Number 1: The Ramos surname used to be Apelido

Although the surname Ramos can be found in Asingan from as early as the late 1700s and there is enough evidence that FVR’s family had used Ramos prior to the 1849 Claveria surname decree, they opted to adopt the surname Apelido when the decree was enforced and so for several years they were known as Apelido or Ramos Apelido. But, just like the Marcoses who also adopted another last name (Tabuebue) to comply with the decree but eventually returned to using Marcos, the family eventually dropped Apelido and resumed using Ramos. 

Number 2: FVR’s grandfather, Placido Ramos, was a Katipunero

FVR’s grandfather, Placido Ramos, though a cabeza de barangay, joined the Katipunan and fought in the historic battle of Dagupan from July 18 to 22, 1898 that brought an end to Spanish rule in the province of Pangasinan. He had two families; when his first wife died, he had a relationship with Ramona Rueca. For some reason, all their children, while acknowledged by Placido, were described as hijos/hijas natural, which meant Placido and Ramona lived together outside of wedlock.

Number 3: FVR and President Ferdinand Edralin Marcos were Second Cousins

While history books have discussed it in the past, people still forget that President Ramos was the second cousin of President Marcos Sr. FVR’s maternal grandmother, Crispina Marcos, was the sister of Fabian Marcos, who was Marcos’s paternal grandfather, both the children of Don Damaso Marcos and Dona Leona Galimba. This means that current President Bongbong Marcos and the daughters of FVR are third cousins.

Number 4: He was the fifth President of almost pure Ilokano ancestry

Aside from his cousin, Ferdinand Marcos, who was of pure Ilokano stock, three other presidents were also from families in the Ilocos Region. These were President Elpidio Quirino, who was Ilocos Sur; President Ramon Magsaysay, who was from Zambales; and President Carlos P. Garcia, though born in Bohol, was the son of parents with deep roots to Abra.

Number 5: His father, Narciso Ramos, was a Founding Signatory of ASEAN

He served as the Fifth District representative for Pangasinan in the Philippine Assembly from 1934 to 1946. President Roxas asked Ramos to establish the Philippines' diplomatic service and establish the country's first embassy in Washington, D.C. after our independence. He was appointed Secretary of Foreign Affairs from 1966 to 1968 and later held positions as head of various missions. Being one of the founding signatories of the ASEAN (Association of Southeast Asian Nations) in 1967 and his signature on the Ramos-Rusk Agreement, which reduced the 1947 agreement between the RP and the US about military sites from 99 to only 25 years, are two of his most enduring legacies.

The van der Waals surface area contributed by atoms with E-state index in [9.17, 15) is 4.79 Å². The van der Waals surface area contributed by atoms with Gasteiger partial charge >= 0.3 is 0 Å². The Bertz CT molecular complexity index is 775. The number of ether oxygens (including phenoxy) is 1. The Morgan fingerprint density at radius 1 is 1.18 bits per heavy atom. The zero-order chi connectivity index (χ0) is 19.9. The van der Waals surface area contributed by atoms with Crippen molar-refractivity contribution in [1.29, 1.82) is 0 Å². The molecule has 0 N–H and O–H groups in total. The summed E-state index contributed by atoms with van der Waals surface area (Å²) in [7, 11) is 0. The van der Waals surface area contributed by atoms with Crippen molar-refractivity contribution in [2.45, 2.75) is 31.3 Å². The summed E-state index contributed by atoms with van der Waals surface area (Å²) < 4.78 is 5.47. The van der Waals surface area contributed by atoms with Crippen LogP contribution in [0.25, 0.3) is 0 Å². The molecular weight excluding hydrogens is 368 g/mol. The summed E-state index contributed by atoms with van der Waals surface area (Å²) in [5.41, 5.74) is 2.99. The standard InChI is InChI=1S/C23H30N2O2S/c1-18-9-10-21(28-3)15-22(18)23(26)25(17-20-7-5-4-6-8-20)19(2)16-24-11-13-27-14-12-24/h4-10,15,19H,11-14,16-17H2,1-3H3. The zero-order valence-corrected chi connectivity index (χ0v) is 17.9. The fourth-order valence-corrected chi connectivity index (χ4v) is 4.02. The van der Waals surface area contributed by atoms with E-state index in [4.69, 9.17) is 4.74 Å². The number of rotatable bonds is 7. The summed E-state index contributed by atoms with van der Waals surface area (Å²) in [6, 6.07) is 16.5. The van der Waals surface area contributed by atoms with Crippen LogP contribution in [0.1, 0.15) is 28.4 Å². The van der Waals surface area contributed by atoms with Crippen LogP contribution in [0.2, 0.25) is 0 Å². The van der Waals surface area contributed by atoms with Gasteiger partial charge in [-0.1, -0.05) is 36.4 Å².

Number 6: FVR’s mother, Angela Marcos Valdez, was as accomplished as his father

Angela Valdez grew up in a family of educators. Both her parents were teachers and she and her 7 siblings were sent to and graduated from the University of the Philippines. She was also an educator as well as a civic leader. She was one of the leading figures fighting for women’s right to suffrage in the Philippines in the 1930s.

Number 7: FVR’s father, Narciso Ramos, married twice

Like his father before him, Narciso Ramos also had two women in his life. He first married Angela Marcos Valdez in 1927 in Batac, Ilocos Norte and they had three children: Leticia, Fidel, and Gloria.

Number 8: Narciso Ramos’s second wife was from Cebu

After the death of his wife Angela in 1977, he married Alfonsita Galeos Lucero in 1979. Alfonsita’s parents were both from Argao, Cebu and her father was a military dentist.

Number 9: FVR’ sisters were both accomplished in their own fields

The older sister, Leticia, was known as a a pioneer in the international women’s movement. In the 1970s, she led the drafting of a convention on the elimination of discrimination against women, also known as the international women’s bill of rights, and defied Cold War tensions by enlisting the Soviet Union as a co-sponsor to get it off the ground. She was Senator of the Philippines from June 30, 1987 to June 30, 1998. 

The younger sister, Gloria, was married to Lieutenant Aldo Jacinto Da Rodda, a jet pilot in the United States Navy. Gloria served as the Philippine Vice Consul then as Consul in Los Angeles and San Diego, California, USA.

Number 10: Both FVR and his wife, Amelita “Ming” Martinez, were Protestants

Although he was the first Protestant to be elected President in a predominantly Catholic nation, his cousin Ferdinand Marcos was also a non-Catholic, being a member of Aglipayan church, before converting to Catholicism right before his marriage to Imelda Romualdez. FVR and his wife Ming were married on Oct. 21, 1953 at the Central Church, now known as Central United Methodist Church in Manila. In a 1997 interview with the Chicago Tribune, First Lady Ming Ramos described how difficult it was growing up Protestant and how the Catholic Church continued to meddle during FVR’s presidency, accusing Cardinal Sin and former president Aquino of conducting a "hate campaign" against her husband "because he's a Protestant."

FVR, who came from a family of educators, leaders, and nationalists, would forever be known as one of the major players of the People Power of 1986. However history will judge him, it cannot be denied that he was instrumental in breathing life into the Philippine economy, earning us the moniker ‘Tiger Cub Economy in Asia.’ 


Vaya con Dios, President Ramos!